Top Student Loan Official Resigns in Protest of “Misguided” Trump Administration

Seth Frotman said the Consumer Financial Protection Bureau has “abandoned the very consumers it is tasked by Congress with protecting.”

Tom Williams/ZUMA

Fight disinformation: Sign up for the free Mother Jones Daily newsletter and follow the news that matters.

Seth Frotman, who has been the student loan ombudsman at the Consumer Financial Protection Bureau since 2016, announced his resignation Monday, accusing the bureau under its current leadership of having “abandoned the very consumers it is tasked by Congress with protecting” in order to advance the “misguided” policies of the Trump administration. 

Frotman’s resignation comes as the total amount of outstanding student loan debt reached a staggering $1.5 trillion this year. (For more on how the nation’s flagship loan forgiveness program has failed student borrowers under Trump, read our in-depth investigation.)

Frotman outlined his reasons for stepping down in a sharply critical letter addressed to CFPB Acting Director Mick Mulvaney. While charging Mulvaney with turning his back on students in favor of serving the “wishes of the most powerful financial companies in America,” he said recent changes overseen by the acting director have undercut both the enforcement of law and the bureau’s independence from President Donald Trump.

“American families need an independent Consumer Bureau to look out for them when lenders push products they know cannot be repaid, when banks and debt collectors conspire to abuse the courts and force families out of their homes, and when student loan companies are allowed to drive millions of Americans to financial ruin with impunity,” he said.

Read Frotman’s resignation letter here:

 

TIME IS RUNNING OUT!

We have an ambitious $350,000 online fundraising goal this month and it's truly crunch time: About 15 percent of our yearly online giving usually comes in during the final week of the year, and in "No Cute Headlines or Manipulative BS," we explain why we simply can't afford to come up short right now.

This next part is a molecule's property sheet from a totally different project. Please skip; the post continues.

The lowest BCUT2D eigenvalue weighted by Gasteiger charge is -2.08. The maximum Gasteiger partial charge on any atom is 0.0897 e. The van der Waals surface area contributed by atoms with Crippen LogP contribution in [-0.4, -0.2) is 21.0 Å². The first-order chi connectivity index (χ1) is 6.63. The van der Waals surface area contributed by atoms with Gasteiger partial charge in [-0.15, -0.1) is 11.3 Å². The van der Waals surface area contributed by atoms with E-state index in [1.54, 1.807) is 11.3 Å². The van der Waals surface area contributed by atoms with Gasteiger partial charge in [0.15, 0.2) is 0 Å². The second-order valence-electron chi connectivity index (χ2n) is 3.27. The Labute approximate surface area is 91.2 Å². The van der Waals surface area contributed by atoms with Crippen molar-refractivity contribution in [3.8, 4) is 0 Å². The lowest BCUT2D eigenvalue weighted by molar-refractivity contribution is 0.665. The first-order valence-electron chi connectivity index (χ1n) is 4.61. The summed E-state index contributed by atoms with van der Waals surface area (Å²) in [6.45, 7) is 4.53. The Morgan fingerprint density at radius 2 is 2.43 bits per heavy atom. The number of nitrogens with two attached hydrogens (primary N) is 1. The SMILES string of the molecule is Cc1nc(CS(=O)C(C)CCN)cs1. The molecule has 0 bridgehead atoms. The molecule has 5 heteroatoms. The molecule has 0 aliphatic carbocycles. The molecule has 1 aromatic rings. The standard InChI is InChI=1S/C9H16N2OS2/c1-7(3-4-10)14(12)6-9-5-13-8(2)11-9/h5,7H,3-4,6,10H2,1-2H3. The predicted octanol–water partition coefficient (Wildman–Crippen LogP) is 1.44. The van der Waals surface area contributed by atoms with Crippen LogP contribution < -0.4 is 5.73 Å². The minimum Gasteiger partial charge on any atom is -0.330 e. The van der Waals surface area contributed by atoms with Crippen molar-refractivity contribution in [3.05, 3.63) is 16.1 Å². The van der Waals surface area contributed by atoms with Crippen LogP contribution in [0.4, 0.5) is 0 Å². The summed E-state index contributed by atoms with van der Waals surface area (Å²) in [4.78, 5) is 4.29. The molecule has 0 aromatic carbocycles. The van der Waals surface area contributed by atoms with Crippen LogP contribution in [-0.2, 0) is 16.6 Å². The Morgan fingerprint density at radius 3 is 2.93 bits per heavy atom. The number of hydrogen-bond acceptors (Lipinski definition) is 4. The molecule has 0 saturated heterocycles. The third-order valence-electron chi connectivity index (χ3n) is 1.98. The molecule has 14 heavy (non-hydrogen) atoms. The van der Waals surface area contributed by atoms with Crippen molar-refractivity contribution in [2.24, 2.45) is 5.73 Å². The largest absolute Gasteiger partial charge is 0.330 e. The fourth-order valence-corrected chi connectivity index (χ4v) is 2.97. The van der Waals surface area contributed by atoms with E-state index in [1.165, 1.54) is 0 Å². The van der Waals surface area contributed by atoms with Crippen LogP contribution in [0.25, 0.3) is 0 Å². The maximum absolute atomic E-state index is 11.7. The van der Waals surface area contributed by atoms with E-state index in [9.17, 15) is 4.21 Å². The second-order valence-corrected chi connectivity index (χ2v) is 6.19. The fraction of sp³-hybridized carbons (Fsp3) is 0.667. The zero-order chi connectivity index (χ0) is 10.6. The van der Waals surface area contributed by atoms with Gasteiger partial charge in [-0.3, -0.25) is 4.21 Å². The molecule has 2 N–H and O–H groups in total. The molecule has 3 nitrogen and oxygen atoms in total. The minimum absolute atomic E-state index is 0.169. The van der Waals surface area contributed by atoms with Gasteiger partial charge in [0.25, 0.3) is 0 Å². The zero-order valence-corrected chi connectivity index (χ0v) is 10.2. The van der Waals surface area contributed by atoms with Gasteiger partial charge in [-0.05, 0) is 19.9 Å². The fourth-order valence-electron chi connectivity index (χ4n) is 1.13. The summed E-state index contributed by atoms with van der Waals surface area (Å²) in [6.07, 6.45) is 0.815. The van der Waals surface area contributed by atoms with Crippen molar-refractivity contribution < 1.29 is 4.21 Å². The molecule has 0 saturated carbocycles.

The bottom line: Corporations and powerful people with deep pockets will never sustain the type of journalism Mother Jones exists to do. And advertising or profit-driven ownership groups will never make time-intensive, in-depth reporting viable.

That's why donations big and small make up 74 percent of our budget this year. There is no backup to keep us going, no alternate revenue source, no secret benefactor. If readers don’t donate, we won’t be here. It's that simple.

And if you can help us out with a donation right now, all online gifts will be matched thanks to an incredibly generous matching gift pledge.

payment methods

TIME IS RUNNING OUT!

We have an ambitious $350,000 online fundraising goal this month and it's truly crunch time: About 15 percent of our yearly online giving usually comes in during the final week of the year, and in "No Cute Headlines or Manipulative BS," we explain why we simply can't afford to come up short right now.

The bottom line: Corporations and powerful people with deep pockets will never sustain the type of journalism Mother Jones exists to do. And advertising or profit-driven ownership groups will never make time-intensive, in-depth reporting viable.

That's why donations big and small make up 74 percent of our budget this year. There is no backup to keep us going, no alternate revenue source, no secret benefactor. If readers don’t donate, we won’t be here. It's that simple.

And if you can help us out with a donation right now, all online gifts will be matched thanks to an incredibly generous matching gift pledge.

payment methods

We Recommend

Latest

Sign up for our free newsletter

Subscribe to the Mother Jones Daily to have our top stories delivered directly to your inbox.

Get our award-winning magazine

Save big on a full year of investigations, ideas, and insights.

Subscribe

Support our journalism

Help Mother Jones' reporters dig deep with a tax-deductible donation.

Donate